Google searches for “short squeeze” have skyrocketed.
GameStop (GME) is the poster child of the short squeeze. Yet, even as GME rose like a rocket ship, the overall market reaction has relatively relaxed. The Russell 2000 VIX has risen but not spiked above its recent range, and the shares of CBOE has lagged the S&P 500.
How long can the WSB flash mobs prevail? Joe Wiesenthal of Bloomberg offered some perspective.
If you go back to the dotcom bubble, and you think about what stocks were really representative of it all, you probably think of Qualcomm or Cisco or Yahoo, or perhaps you remember TheGlobe.com. But some of the initial plays were a lot weirder. Back in the spring of 1998, traders went nuts for shares of K-Tel, the purveyor of corny compilation CDs that were sold via infomercials on TV. But when they started selling CDs online, the stock went bonkers, doubling many times over. Still, what seemed like irrational exuberance wasn’t anywhere close to the top of the market mania. It was barely even the beginning. K-Tel was like Hertz or the Scrabble bag.
It’s basically impossible to know in real time where you are in the cycle or how big things are going to get. Things can always get more nuts.
Before you think that the WSB pressure is restricted only on the upside, BNN Bloomberg
reported that “Short-squeezed hedge funds are now getting hit on their bullish bets too”. Hedge funds have to trim their long positions in order to balance the losses on the short books. In the alternative, some traders are being forced to liquidate because rising volatility is causing VaR (Value at Risk) models to reduce book sizes.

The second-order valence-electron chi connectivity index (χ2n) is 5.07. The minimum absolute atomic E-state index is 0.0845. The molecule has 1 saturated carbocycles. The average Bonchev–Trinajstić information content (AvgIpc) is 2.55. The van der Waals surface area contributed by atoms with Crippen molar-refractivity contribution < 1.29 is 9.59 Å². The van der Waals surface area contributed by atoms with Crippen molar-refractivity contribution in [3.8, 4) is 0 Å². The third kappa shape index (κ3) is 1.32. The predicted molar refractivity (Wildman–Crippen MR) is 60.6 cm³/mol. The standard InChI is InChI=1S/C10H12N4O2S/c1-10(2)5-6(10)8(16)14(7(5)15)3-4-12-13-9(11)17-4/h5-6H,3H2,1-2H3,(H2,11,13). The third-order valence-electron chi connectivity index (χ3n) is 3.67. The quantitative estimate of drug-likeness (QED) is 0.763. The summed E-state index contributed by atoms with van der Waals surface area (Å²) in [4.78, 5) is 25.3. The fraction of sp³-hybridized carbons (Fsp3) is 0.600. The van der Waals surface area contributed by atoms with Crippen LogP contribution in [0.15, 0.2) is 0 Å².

Hedge funds are suffering as retail traders whipped up in chat rooms charge into heavily shorted names, fueling squeezes in stocks from Bed Bath & Beyond Inc. to AMC Entertainment Holdings Inc. Fund managers have spent recent weeks paring bearish bets, with hedge fund clients tracked by Goldman Sachs on Friday carrying out the biggest short covering in seven months.
But the long sides of their books are starting to feel the pinch too. On Monday morning, when stocks with the highest short interest soared as much as 11 per cent, the GVIP fund tumbled almost 2 per cent.
Such a squeeze not only hurts performance for hedge funds, it increases the potential size of a measure known as daily value at risk, both of which would prompt money managers to cut back their risk appetite, according to Kevin Muir of the MacroTourist blog.
“The real question is whether this selling starts a negative feedback loop,” Muir wrote Monday. “Even though it might seem like the stock market bulls should be cheering the squeezes, their success might end up being the trigger that brings about the general stock market correction many have been waiting for.”
Should the WSB squeeze continue, it opens up the possibility of one or more hedge fund blowups, such as a repeat of the August 2007 quant meltdown (see Khandani and Lo paper
for more details).
In order to adapt to the new environment, I am changing my subscription pricing from being paid in USD, to being paid in shares of GME. This change will be immediate and apply to all renewals and new subscriptions*.
Risk levels are high
Tactically, today’s sell-off saw the S&P 500 violate a well-establish rising channel. In addition, the VIX Index surged above its upper Bollinger Band, which is the signal of an oversold market. The bulls need to hold the line here and rally. I am closely watching the behavior of the VIX. Will this a “once and done” spike, or an upper BB ride? Watch if there is any bearish follow-through.
My inner investor is bullishly positioned, but he has selectively sold covered calls against existing positions as a partial hedge. The long-term trend is still bullish, though short-term risk levels are high. My inner trader is holding his short position in the S&P 500.
* No, I am not serious. That’s a joke.
Disclosure: Long SPXU